In May 2013, we reported that a French court, the Tribunal de grande instance de Nanterre, had ordered art historian and former Centre George Pompidou director Werner Spies to pay damages in the order of EUR 650,000 to the purchaser of a painting. The Art Newspaper now reports that on appeal, the judgment has been set aside.
The painting in question, Tremblement de terre, purportedly was a work of Max Ernst. Spies, a world-leading expert on Max Ernst, had, according to the Tribunal de grande instance de Nanterre, authenticated the painting and delivered an expert opinion on which the purchaser had relied. Tremblement de terre, however, turned out to be fake. It had been produced by Wolfgang Beltracchi, the man at the centre of Germany’s biggest art scandal in recent history.
The first instance court had held Werner Spies liable to the purchaser. In its judgment last week, however, the Cour d’Appel de Versailles, overturned the 2013 judgment against Spies. According to the Art Newspaper, the court said that “the author of a catalogue raisonné who expresses an opinion outside of a determined transaction cannot be charged with a responsibility equivalent to that of an expert consulted in the context of a sale”. It also said that it “cannot be required of the author of a catalogue raisonné to subject each work in a catalogue published under his responsibility to the execution of a scientific expert assessment, which requires the removal of fragments of the work and represents a significant cost”.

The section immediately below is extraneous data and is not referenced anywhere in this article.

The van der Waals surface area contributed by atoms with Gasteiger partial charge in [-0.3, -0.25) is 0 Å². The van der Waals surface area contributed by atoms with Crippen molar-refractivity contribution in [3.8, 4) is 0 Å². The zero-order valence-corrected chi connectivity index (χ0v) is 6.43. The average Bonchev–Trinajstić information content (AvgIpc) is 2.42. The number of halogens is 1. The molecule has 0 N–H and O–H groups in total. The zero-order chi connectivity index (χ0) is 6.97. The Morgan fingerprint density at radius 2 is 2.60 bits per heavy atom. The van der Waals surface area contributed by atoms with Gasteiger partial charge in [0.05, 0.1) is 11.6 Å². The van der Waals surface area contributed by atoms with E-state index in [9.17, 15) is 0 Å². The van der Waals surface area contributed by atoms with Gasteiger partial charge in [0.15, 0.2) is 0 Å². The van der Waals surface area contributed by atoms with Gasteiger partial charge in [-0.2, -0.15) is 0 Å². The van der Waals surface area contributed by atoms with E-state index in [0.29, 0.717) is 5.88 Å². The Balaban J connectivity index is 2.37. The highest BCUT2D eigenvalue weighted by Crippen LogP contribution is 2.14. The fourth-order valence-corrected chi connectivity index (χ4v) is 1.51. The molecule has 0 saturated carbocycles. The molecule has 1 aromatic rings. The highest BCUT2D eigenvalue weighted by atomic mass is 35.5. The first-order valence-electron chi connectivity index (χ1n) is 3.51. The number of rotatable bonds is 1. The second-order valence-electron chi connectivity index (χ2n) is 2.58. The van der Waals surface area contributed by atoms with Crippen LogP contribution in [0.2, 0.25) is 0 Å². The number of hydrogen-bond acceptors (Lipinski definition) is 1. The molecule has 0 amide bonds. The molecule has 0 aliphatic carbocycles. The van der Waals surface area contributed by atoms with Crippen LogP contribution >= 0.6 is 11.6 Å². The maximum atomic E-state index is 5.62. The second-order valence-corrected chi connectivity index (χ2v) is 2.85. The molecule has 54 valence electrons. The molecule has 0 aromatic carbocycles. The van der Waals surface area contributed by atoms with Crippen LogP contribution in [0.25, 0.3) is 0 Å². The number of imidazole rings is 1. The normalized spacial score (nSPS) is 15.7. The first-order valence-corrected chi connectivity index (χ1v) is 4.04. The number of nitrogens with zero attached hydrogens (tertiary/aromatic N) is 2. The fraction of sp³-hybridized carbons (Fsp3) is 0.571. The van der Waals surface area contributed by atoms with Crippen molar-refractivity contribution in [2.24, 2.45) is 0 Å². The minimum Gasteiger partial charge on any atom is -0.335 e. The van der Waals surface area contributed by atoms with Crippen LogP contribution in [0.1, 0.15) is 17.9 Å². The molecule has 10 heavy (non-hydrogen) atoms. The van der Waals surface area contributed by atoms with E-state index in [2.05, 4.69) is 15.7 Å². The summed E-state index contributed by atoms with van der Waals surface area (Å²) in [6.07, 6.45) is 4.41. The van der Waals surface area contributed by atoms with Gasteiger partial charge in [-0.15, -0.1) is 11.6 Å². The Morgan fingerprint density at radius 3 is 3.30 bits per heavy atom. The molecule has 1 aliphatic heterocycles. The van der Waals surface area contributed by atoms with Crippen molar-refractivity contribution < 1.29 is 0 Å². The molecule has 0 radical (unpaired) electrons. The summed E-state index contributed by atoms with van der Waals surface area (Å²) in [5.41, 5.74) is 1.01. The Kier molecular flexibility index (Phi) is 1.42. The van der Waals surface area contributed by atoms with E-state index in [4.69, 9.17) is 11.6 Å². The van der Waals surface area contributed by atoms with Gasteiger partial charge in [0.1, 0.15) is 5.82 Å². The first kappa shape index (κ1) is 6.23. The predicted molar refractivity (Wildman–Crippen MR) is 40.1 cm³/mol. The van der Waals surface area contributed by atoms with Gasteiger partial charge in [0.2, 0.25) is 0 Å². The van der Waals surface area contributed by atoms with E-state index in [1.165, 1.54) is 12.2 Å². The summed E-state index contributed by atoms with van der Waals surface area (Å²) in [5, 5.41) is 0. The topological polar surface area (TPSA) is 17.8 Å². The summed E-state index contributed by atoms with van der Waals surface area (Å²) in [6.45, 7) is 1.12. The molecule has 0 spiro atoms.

To me, the distinction between an opinion expressed in a catalogue raisonné on the one hand and a dedicated opinion rendered in conjunction with the sale of an individual piece of art on the other hand makes perfect sense. Under German law, the same distinction would have to be made.
The photo shows Max Ernst in 1976. (c) Dutch National Archives, The Hague, Fotocollectie Allgemen Nederlands Persbureau (ANEFO).
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